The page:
Apple is reportedly changing its controversial third-party iPhone battery repair policy

Apple is reportedly changing its controversial third-party iPhone battery repair policy
Repairing an iPhone or iPad at an Apple Authorized Service Provider can be wildly expensive or outright impossible if your issue isn't covered under the terms and conditions of your standard warranty or if you've already swapped certain components for third-party alternatives. But according to internal documents obtained by French blog iGeneration (translated) and MacRumors, Apple may have discreetly made a crucial change to its notoriously rigorous repair requirements.

Sanctioned technicians across a number of countries have seemingly been informed that they can now replace a faulty aftermarket iPhone battery with an official one at no extra charge compared to the standard fee of such a procedure involving no third-party components whatsoever. That's a big step forward from a policy clearly stipulating Apple's "right to return the product to you without servicing it" if damage is found to be caused by failure of parts that "are not original to the product."

The Cupertino-based tech giant currently relinquishes responsibility for "any damage to the product that occurs during the repair process that is a result of any unauthorized modifications or repairs or replacements not performed by Apple or an AASP." It's unclear if these official terms will be revised anytime soon or if Apple intends to keep the changes largely informal for now to test the waters.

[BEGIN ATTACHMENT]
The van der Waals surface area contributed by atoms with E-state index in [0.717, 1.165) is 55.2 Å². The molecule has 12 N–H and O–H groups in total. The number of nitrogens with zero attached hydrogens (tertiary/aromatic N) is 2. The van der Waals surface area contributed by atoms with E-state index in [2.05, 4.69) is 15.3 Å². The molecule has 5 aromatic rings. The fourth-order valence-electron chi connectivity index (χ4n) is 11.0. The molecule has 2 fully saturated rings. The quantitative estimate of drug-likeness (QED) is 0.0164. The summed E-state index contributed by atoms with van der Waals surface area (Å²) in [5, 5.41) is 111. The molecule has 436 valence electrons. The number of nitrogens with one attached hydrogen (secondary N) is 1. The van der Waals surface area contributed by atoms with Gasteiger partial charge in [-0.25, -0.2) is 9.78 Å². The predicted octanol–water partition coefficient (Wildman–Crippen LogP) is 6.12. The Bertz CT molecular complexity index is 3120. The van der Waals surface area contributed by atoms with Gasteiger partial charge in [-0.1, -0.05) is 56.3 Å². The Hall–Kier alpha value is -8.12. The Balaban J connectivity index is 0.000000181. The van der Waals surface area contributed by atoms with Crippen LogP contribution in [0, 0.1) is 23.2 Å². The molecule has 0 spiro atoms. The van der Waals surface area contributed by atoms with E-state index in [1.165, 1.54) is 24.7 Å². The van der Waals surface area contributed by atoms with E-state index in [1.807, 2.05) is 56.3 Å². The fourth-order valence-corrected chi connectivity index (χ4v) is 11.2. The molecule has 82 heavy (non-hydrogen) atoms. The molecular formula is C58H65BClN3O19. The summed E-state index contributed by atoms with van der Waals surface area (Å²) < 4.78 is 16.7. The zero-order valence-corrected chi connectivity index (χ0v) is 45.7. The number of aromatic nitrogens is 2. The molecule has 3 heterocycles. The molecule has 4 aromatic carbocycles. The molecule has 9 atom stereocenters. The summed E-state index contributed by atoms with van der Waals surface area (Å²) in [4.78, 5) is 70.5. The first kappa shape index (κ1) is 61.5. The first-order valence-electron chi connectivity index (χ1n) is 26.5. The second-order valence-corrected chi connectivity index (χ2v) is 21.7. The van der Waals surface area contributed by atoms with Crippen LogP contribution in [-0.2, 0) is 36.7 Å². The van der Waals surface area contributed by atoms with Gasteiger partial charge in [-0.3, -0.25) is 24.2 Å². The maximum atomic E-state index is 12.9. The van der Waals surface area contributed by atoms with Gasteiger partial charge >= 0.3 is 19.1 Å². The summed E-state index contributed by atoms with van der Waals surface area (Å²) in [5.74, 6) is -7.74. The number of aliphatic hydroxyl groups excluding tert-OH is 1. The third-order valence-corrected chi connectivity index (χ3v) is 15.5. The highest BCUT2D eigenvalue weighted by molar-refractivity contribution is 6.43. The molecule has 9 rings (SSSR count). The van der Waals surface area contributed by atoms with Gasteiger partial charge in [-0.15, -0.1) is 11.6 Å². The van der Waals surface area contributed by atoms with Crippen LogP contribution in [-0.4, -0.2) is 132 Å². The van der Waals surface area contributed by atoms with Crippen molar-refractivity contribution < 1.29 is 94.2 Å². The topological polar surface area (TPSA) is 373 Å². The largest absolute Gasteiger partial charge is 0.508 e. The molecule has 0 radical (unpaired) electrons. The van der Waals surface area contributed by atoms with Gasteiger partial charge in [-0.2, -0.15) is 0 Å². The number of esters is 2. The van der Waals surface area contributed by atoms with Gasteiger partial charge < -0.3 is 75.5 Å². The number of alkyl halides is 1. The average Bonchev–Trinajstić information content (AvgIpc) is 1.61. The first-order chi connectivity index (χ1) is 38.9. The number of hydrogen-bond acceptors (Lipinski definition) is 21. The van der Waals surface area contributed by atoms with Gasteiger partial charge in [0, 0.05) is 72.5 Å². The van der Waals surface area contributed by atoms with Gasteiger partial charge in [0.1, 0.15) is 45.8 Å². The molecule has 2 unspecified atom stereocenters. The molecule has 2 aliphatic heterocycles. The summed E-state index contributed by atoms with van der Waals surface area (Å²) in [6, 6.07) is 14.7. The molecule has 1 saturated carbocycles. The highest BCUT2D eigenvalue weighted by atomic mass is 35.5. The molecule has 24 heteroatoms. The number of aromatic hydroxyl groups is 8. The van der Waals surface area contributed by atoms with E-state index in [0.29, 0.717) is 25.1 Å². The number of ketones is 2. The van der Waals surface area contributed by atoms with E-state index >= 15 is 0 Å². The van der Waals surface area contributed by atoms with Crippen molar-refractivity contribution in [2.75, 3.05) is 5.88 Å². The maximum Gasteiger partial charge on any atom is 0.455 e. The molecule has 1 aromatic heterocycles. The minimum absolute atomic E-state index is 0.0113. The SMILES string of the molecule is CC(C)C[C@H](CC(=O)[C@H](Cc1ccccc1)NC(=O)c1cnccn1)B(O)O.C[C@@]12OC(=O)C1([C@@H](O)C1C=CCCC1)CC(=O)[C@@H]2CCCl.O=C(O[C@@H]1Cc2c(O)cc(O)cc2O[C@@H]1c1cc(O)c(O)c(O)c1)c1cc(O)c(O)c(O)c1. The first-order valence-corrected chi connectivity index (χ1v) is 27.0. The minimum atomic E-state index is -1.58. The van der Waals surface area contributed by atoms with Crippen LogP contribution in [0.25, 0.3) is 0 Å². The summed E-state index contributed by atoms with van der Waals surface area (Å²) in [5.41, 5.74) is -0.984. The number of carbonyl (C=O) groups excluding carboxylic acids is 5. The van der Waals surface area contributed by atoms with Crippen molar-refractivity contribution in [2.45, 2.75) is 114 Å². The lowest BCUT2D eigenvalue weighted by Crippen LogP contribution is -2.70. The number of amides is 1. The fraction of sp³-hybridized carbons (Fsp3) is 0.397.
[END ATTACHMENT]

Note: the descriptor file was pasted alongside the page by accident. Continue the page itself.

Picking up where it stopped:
In addition to third-party battery replacements, the company is reportedly opening the door to entire iPhone replacements in cases where battery tabs might be broken or missing as a result of a shoddy unauthorized repair. However, these services will apparently be left at the discretion of each individual Genius Bar and Apple Authorized Service Provider, presumably based on the condition in which a faulty iPhone is supplied for an official repair request. 

Last but not least, in instances where a different component is found guilty for iPhone problems of any sort, technicians are instructed to ignore the presence of a third-party battery and proceed with the normal repair operation. That sounds... pretty much the way it should have always been, but even if it will indeed apply worldwide, the new policy is not going to cover devices with third-party logic boards, microphones, Lightning connectors, TrueDepth sensors, and many other non-battery-related components. 

Still, after last year's discounted battery replacement program, this is yet another sign Apple can sometimes change its ways and positively respond to user criticism.

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